Isaac Asimov. Because it’s hard to pretend to have read any science fiction if you haven’t at least read Foundation. He’s the father of the debate around AI and its interaction with its human creators.
Larry Niven. Mainly because of Ringworld, which remains one of the great leaps of the imagination in the genre. Once you’ve visualised the Ringworld in your mind, it’s something you can’t unsee.
Iain M. Banks. An author whose worldbuilding is beyond compare. Iain M. Banks invented the post-scarcity society ‘The Culture’. If you can have anything you want, then what motivates individuals to act? Then he asked what would threaten such a powerful society and what challenges would it face, internally and externally. In answering that question he wrote some of the most satisfying science fiction out there. If you want to start where I started, read The Player of Games, but if you want to start with the book everyone talks about, read Consider Phlebas.
Alastair Reynolds is one of my favourite authors for hard science fiction. By this I mean science fiction with a strong emphasis towards not bending, breaking or ignoring the rules of physics. I think of his books as ‘crunchy’ and I enjoy them very much. Revelation Space is space opera with enough worldbuilding to keep you busy pondering it for weeks after you’ve finished reading it. Don’t stop there though, Reynolds is prolific and I’ve recently rediscovered him myself.
Alex Lamb is a more recent author. I really enjoyed his debut novel, Roboteer, published in 2015. I’m putting it here because it’s a very different vision than the other suggestions. The setting is conflict between Mars and Earth, and the technologies that make space travel possible. I also reviewed it when I read it, and you can read the review here.
Cixin Liu is a Chinese author, and his work has been widely translated into English. If you ever saw the film The Wandering Earth, then you should know that the story came from him. The work has a distinct flavour to it that comes from its foreign roots, which I consider a great asset. I suspect there is a lot of excellent science fiction being written in China and we in the west are deprived of access to most of it. I would suggest, just to pick something suitably different, The Three Body Problem.
Neal Stephenson is one of my favourite writers, and it’s extremely hard to pick what to suggest from his work because it’s all just so excellent. I’m going to cheat and suggest several novels because I can’t choose between them. The first, Seveneves, is a spectacular story spanning centuries that begins in the present day, with the destruction of the moon. The second, Anathem, tells the adventures of a monastic scholar on a world called Arbre, where knowledge is kept behind walls to protect if from the saecular world. Finally, The Diamond Age: Or, A Young Lady’s Illustrated Primer; yet another fast-paced world-building epic with a strong message about the social ladder and how it works.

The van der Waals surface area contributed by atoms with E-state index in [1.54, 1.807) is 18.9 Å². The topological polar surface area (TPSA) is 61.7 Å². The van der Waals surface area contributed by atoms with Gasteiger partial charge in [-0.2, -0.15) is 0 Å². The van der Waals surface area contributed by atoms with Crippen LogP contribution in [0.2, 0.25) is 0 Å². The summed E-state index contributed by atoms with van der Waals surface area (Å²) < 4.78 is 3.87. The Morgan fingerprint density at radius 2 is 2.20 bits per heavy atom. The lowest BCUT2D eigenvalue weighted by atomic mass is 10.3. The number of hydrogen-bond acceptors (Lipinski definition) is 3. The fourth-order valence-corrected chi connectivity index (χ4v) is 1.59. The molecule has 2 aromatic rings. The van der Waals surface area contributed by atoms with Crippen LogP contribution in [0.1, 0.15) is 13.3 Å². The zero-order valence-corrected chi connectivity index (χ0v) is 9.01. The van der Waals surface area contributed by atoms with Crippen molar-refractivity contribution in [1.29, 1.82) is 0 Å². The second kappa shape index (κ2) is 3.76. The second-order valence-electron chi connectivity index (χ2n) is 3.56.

Ann Leckie exploded onto the science fiction landscape in 2013 with Ancillary Justice. Original and exciting, sometimes poignant, Ancillary Justice is about a synthetic person that is an extension of a ship AI, and how they must adapt to no longer being part of a collective larger identity while dealing with the larger circumstances of how the ship she was a part of was destroyed.
There is a ton of excellent science fiction
Literally more than you could ever read.
I’ve named mostly big names here, because Asimov, Stephenson and Banks are giants in the genre, but that’s not to say you have to stay in that particular garden. I just think it’s a good set of signposts to start with.
I’ve not named any military science fiction, although there’s plenty of that (for some fun, pulpy military science fiction you could try Jack Campbell’s Lost Fleet series, starting with Dauntless. In a similar vein, you could try the excellent Old Man’s War by John Scalzi. Also by John Scalzi, if you’re looking for something a bit (very?) different, and you’ve some experience with the Star Trek TV series, you might enjoy Redshirts.
I could literally type all day and not run out of suggestions.
I was about to say I’ll stop there, but then it struck me that I haven’t mentioned Kim Stanley Robinson’s fantastic novel, 2312. So… guilt.
Feel free to add your recommendations below. I’m always keen to discover quality writing, and the genre isn’t as well signposted as people think it is.